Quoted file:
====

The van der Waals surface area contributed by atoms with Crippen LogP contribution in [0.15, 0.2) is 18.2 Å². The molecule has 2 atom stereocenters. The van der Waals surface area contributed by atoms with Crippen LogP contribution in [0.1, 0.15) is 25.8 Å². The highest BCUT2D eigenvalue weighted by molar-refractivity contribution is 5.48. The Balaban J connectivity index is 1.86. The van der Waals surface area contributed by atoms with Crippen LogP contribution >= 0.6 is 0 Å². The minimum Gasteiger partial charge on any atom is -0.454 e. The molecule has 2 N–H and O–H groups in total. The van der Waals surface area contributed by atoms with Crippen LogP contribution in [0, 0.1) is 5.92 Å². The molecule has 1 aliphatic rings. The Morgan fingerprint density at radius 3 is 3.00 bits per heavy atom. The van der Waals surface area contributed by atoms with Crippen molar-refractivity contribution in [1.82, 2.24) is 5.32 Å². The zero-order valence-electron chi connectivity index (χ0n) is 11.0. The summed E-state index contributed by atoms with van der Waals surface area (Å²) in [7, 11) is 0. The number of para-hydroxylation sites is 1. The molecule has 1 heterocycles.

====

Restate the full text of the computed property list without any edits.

The van der Waals surface area contributed by atoms with Crippen LogP contribution in [0.15, 0.2) is 18.2 Å². The molecule has 2 atom stereocenters. The van der Waals surface area contributed by atoms with Crippen LogP contribution in [0.1, 0.15) is 25.8 Å². The highest BCUT2D eigenvalue weighted by molar-refractivity contribution is 5.48. The Balaban J connectivity index is 1.86. The van der Waals surface area contributed by atoms with Crippen LogP contribution >= 0.6 is 0 Å². The minimum Gasteiger partial charge on any atom is -0.454 e. The molecule has 2 N–H and O–H groups in total. The van der Waals surface area contributed by atoms with Crippen LogP contribution in [0, 0.1) is 5.92 Å². The molecule has 1 aliphatic rings. The Morgan fingerprint density at radius 3 is 3.00 bits per heavy atom. The van der Waals surface area contributed by atoms with Crippen molar-refractivity contribution in [1.82, 2.24) is 5.32 Å². The zero-order valence-electron chi connectivity index (χ0n) is 11.0. The summed E-state index contributed by atoms with van der Waals surface area (Å²) in [7, 11) is 0. The number of para-hydroxylation sites is 1. The molecule has 1 heterocycles.